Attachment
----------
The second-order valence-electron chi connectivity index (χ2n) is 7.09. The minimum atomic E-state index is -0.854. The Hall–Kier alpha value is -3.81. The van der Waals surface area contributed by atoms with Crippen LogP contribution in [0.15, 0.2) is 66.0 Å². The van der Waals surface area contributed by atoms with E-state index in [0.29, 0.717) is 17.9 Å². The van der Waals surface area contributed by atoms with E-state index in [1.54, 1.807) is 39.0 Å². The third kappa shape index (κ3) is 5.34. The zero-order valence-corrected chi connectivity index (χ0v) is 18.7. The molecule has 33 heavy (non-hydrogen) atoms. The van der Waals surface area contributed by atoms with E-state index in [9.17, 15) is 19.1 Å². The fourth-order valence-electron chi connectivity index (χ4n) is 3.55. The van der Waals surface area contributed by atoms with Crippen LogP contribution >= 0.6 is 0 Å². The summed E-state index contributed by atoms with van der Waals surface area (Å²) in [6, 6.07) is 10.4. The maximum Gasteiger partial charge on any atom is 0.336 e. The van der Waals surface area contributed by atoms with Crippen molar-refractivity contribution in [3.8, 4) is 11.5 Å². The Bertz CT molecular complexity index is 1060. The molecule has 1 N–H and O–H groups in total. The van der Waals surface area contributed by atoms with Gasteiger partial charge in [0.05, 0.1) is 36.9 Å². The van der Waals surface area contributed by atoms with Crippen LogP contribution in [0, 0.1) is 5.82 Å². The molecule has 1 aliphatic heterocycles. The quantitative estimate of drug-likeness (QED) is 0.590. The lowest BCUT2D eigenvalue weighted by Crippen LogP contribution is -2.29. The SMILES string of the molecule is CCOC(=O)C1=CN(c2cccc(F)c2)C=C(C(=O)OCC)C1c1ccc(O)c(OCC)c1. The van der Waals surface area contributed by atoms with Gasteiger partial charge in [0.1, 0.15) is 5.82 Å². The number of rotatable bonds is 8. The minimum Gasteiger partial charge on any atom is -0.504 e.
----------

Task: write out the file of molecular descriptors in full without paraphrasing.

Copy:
The second-order valence-electron chi connectivity index (χ2n) is 7.09. The minimum atomic E-state index is -0.854. The Hall–Kier alpha value is -3.81. The van der Waals surface area contributed by atoms with Crippen LogP contribution in [0.15, 0.2) is 66.0 Å². The van der Waals surface area contributed by atoms with E-state index in [0.29, 0.717) is 17.9 Å². The van der Waals surface area contributed by atoms with E-state index in [1.54, 1.807) is 39.0 Å². The third kappa shape index (κ3) is 5.34. The zero-order valence-corrected chi connectivity index (χ0v) is 18.7. The molecule has 33 heavy (non-hydrogen) atoms. The van der Waals surface area contributed by atoms with E-state index in [9.17, 15) is 19.1 Å². The fourth-order valence-electron chi connectivity index (χ4n) is 3.55. The van der Waals surface area contributed by atoms with Crippen LogP contribution >= 0.6 is 0 Å². The summed E-state index contributed by atoms with van der Waals surface area (Å²) in [6, 6.07) is 10.4. The maximum Gasteiger partial charge on any atom is 0.336 e. The van der Waals surface area contributed by atoms with Crippen molar-refractivity contribution in [3.8, 4) is 11.5 Å². The Bertz CT molecular complexity index is 1060. The molecule has 1 N–H and O–H groups in total. The van der Waals surface area contributed by atoms with Gasteiger partial charge in [0.05, 0.1) is 36.9 Å². The van der Waals surface area contributed by atoms with Crippen LogP contribution in [0, 0.1) is 5.82 Å². The molecule has 1 aliphatic heterocycles. The quantitative estimate of drug-likeness (QED) is 0.590. The lowest BCUT2D eigenvalue weighted by Crippen LogP contribution is -2.29. The SMILES string of the molecule is CCOC(=O)C1=CN(c2cccc(F)c2)C=C(C(=O)OCC)C1c1ccc(O)c(OCC)c1. The van der Waals surface area contributed by atoms with Gasteiger partial charge in [0.1, 0.15) is 5.82 Å². The number of rotatable bonds is 8. The minimum Gasteiger partial charge on any atom is -0.504 e.